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Health and Wellness

Prenatal Care: What To Expect

Pregnancy can be an exciting time, but it can also fill expectant moms with lots of worries and questions. Dr. Derek Beyer, OB/GYN provider at Grand Itasca, shares some of the things that women can expect during their prenatal care journey. 
  • November 02, 2020
  • By Staff Writer
Let’s be honest. If you are experiencing your first pregnancy—or even if this isn’t your first rodeo, but you have changed providers or are in a different life stage since last time—we know questions are brewing. Maybe a few concerns. Some serious wonderings. A few odd cravings. Along with lots (and lots) of planning.

Dr. Derek Beyer, an OB/GYN physician at Grand Itasca since 2014, has guided women and couples through all stages of pregnancy. Read what he says to expect during your prenatal care journey:

Early Stage (1st Trimester)

In the initial stages of pregnancy, we first identify how many fetuses there are, and identify any risk factors for the mom. This helps us to determine if it's just a routine pregnancy or a high-risk pregnancy. 

Early on, it's useful to discuss lifestyle modification such as quitting smoking or avoiding drugs and alcohol, do routine screenings for genetic disorders, and discuss appropriate weight gain and safety issues in pregnancy.

Middle Stage (2nd Trimester)

The second part of pregnancy is basically watching for preterm labor and establishing that the baby is growing as it should. Providers typically perform an ultrasound in the middle of the pregnancy, at about 20 weeks, to look for any congenital problems that the baby could possibly have. 

Final Stage (3rd Trimester)

Toward the end of pregnancy, prenatal care visits are focused on watching for things like gestational diabetes, to make sure that the mother is not glucose intolerant (which can increase some risks for the baby and the mom). We also watch mom's blood pressure, monitoring for things like preeclampsia (a pregnancy complication characterized by high blood pressure and signs of damage to another organ system) or hypertension (high blood pressure) that could be more problematic for mom if it's not addressed.

Timing of Visits

The initial visit is usually established around eight weeks of pregnancy. After that, we see patients on a monthly basis, up through about 32 weeks. Then, typically, we see patients every other week until 36 weeks, and usually every week after that until the baby's born. 

The timing of prenatal care is important so that we are able to watch for any complications that could occur. Sometimes those complications can happen quickly, so regular check-ups keep us on top of things.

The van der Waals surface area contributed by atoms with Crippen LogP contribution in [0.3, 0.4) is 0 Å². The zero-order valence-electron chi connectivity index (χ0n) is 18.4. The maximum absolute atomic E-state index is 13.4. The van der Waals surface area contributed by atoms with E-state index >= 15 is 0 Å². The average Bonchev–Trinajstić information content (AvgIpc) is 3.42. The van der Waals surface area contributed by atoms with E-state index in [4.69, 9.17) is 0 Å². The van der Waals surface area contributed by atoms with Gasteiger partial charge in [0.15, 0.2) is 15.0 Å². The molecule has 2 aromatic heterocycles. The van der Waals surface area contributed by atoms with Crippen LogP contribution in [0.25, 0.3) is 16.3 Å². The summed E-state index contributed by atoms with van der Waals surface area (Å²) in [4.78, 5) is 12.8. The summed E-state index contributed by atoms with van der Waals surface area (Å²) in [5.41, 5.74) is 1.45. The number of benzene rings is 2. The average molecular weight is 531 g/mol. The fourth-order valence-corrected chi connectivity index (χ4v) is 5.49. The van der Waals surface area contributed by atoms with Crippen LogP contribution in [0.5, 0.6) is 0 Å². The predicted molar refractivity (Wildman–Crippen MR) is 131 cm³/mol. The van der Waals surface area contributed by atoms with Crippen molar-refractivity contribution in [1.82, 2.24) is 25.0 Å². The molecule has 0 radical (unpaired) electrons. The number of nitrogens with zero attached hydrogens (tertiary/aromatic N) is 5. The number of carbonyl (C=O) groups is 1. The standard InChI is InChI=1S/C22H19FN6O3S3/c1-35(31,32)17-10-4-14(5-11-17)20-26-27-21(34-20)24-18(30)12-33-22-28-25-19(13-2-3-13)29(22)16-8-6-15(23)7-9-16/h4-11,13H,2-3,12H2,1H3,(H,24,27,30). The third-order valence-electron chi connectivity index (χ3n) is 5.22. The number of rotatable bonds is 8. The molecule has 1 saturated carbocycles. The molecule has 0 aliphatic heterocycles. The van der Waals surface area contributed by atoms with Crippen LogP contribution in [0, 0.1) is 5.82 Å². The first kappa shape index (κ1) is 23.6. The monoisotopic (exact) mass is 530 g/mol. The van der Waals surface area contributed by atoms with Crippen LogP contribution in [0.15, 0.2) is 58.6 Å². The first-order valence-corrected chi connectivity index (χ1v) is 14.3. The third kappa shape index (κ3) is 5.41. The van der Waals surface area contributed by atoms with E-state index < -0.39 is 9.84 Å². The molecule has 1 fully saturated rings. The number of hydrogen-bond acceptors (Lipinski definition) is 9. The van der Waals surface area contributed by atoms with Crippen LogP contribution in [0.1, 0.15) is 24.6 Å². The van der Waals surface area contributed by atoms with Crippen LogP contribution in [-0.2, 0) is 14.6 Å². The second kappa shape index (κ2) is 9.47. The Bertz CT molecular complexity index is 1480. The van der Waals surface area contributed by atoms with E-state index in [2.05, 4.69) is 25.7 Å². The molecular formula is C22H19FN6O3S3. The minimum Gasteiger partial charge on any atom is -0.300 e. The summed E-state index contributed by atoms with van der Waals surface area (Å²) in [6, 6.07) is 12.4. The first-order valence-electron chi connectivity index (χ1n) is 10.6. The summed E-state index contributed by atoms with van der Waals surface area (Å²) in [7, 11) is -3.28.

Healthy Habits During Pregnancy

Things that the mother can do to impact the pregnancy include being careful what you put in your body, and including avoiding drugs, alcohol and tobacco. 

Staying active is also important. Exercise during pregnancy is actually a good thing, as it helps limit weight gain and reduces mom's risk for high blood pressure and diabetes during the pregnancy. Moms who are physically fit will also tend to do well with labor.

Prenatal vitamins are helpful in preventing things like anemia during pregnancy, and can actually prevent spina bifida (a condition where the spinal cord fails to develop properly) if you're taking folic acid. DHA is an important supplement also for fetal brain development and can also be involved in helping keep mom's mood healthy.

When planning outings during your pregnancy, you should avoid risky activities that could harm the baby or your abdomen. While you’re in the car, proper positioning of your seatbelt is important so that the belt is over your hips and the shoulder harness goes down between the breasts and off to the side (so there's no belt or harness over the abdomen). Some activities that are probably best skipped during pregnancy include water skiing, and riding horses or motorcycles, just to prevent the possibility of trauma.

Healthy Habits During Pregnancy

Things in the first part of pregnancy that you may want to let your doctor know about include:

  • Bleeding and cramping, due to the possibility of a miscarriage or even very early labor. 
  • Fever, chest pain, or shortness of breath. In this day and age of COVID, you’ll especially want to report if you're experiencing these symptoms. Bring that to your provider's attention and get screened appropriately. 

In the middle of pregnancy, watch for signs of preterm labor, such as:

  • Regular contractions
  • Bleeding
  • Leaking of vaginal fluid

As the pregnancy advances, watch for: 

  • A decrease in fetal movement 

Talk to your provider right away if you experience any of these symptoms.